You might call U2's Bono one of our "patron saints" here at New City. In 1999 he wrote this in an introduction to the psalms:
At age 12, I was a fan of David, he felt familiar...like a pop star could feel familiar. The words of the psalms were as poetic as they were religious and he was a star... A dramatic character, because before David could fulfil the prophecy and become the king of Israel, he had to take quite a beating. He was forced into exile and ended up in a cave in some no-name border town facing the collapose of his ego and abandonment by God. But this is where there soap opera got interesting, this is where David was said to have composed his first psalm - a blues. That's what a lot of the psalms feel like to me, the blues. Man shouting at God - 'My God, my God why hast thou forsaken me? Why art thou so far from helping me?' (Psalm 22).
I hear echoes of this holy row when un-holy bluesman Robert Johnson howls 'There's a hellhound on my trail' or Van Morrison sings 'Sometimes I feel likea motherless child.' ...
Abandonment, displacement, is the stuff of my favorite psalms. The Psalter may be a font of gospel music, but for me it's in his despair that the psalmist really reveals the nature of his special relationship with God. Honesty, even to the point of anger. 'How long, Lord? Will thou hid thyself forever?' (Psalm 89) or 'Answer me when I call' (Psalm 5).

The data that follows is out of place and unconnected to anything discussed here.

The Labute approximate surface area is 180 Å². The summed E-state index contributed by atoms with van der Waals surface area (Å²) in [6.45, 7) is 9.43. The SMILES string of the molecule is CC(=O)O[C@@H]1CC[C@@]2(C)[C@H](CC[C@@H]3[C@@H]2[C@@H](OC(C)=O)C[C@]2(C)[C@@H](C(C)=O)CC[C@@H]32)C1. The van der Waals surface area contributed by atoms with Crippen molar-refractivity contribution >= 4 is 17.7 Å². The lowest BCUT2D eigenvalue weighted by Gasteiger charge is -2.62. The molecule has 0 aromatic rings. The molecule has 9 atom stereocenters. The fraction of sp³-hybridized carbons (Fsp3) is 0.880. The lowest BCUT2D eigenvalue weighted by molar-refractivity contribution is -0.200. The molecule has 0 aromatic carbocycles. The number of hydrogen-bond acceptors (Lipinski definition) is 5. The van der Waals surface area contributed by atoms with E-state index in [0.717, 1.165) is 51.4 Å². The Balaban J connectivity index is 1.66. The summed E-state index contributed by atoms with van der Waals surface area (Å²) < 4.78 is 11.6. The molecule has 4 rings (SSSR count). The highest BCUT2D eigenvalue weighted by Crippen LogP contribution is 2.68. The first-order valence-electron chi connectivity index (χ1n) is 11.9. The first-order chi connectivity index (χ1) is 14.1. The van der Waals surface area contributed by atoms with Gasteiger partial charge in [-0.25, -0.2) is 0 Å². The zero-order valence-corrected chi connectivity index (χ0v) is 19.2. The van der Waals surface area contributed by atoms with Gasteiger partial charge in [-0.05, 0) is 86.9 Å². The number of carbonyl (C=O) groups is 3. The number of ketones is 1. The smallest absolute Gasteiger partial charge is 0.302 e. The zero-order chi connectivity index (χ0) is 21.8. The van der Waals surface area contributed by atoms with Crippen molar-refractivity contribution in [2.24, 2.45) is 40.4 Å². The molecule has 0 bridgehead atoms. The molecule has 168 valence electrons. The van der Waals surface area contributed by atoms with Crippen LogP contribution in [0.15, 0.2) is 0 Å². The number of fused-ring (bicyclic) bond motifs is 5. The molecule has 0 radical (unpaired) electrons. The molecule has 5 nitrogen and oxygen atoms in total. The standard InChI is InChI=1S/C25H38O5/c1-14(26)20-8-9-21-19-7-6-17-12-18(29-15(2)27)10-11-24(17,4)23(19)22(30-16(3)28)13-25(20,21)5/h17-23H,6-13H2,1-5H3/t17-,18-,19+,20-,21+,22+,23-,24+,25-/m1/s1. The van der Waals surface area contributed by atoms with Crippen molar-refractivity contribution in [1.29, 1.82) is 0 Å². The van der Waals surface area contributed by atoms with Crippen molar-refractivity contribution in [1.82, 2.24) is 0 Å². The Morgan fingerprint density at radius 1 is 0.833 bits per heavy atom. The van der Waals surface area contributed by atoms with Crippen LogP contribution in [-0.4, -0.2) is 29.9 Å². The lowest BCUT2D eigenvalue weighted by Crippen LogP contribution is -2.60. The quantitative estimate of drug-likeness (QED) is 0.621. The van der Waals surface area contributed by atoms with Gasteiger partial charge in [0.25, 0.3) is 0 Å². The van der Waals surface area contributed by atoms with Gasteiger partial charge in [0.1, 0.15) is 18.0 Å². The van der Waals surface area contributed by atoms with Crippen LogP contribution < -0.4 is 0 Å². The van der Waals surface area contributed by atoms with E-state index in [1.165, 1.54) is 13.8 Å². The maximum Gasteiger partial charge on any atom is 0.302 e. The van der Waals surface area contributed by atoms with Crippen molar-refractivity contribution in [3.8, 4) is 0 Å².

Psalms and hymns were my first taste of inspirational music...Still, in an odd way, they prepared me for the honesty of John Lennon, the baroque language of Bob Dylan and Leonard Cohen, the open throat of Al Green and Stevie Wonder - when I hear these singers, I am reconnected to a part of me I have no explanation for...my 'soul' I guess.
Words and music did for me what solid, even rigorous, religious argument could never do, they introduced me to God, not belief in God, more an experiential sense of GOD. Over art, literature, reason, the way in to my spirit was a combination of words and music. As a result the Book of Psalms always felt open to me and led me to the poetry of Ecclesiastes, the Song of Solomon, the book of John... My religion could not be fiction but it had to transcend facts. It could be mystical, but not mythical and definitely not ritual...
For a number of summers here at New City we’ve done a series of “Summer Psalms.” This summer we’re dipping into the psalms again though we’re calling this round: Prayers for all Seasons and we’re looking at a number of psalms from the 30s.
The psalms are PRAYERS. Prayers that are songs, songs that are prayers. And they speak to all of life, all seasons of life; all the emotions we experience in life. Lest we think this is too emotive or un-presbyterian, John Calvin, THE Presbyterian himself, called the Psalms "an anatomy of all parts of the soul:
I have been accustomed to call this book, I think not inappropriately, “An Anatomy of all the Parts of the Soul;” for there is not an emotion of which anyone can be conscious that is not here represented as in a mirror.
So that's where we're headed; for the next several weeks we'll be in the psalms. Come along no matter your "season" in life!
5/30 - Praying Your Joy (Psalm 30)
6/06 - Praying Your Confession (Psalm 32)
6/13 - Praying Your Wonder (Psalm 33)
6/20 - Praying Your Gratitude (Psalm 34)
6/27 - Praying Your Worry (Psalm 37)
7/04 - Praying Your Pain (Psalm 39)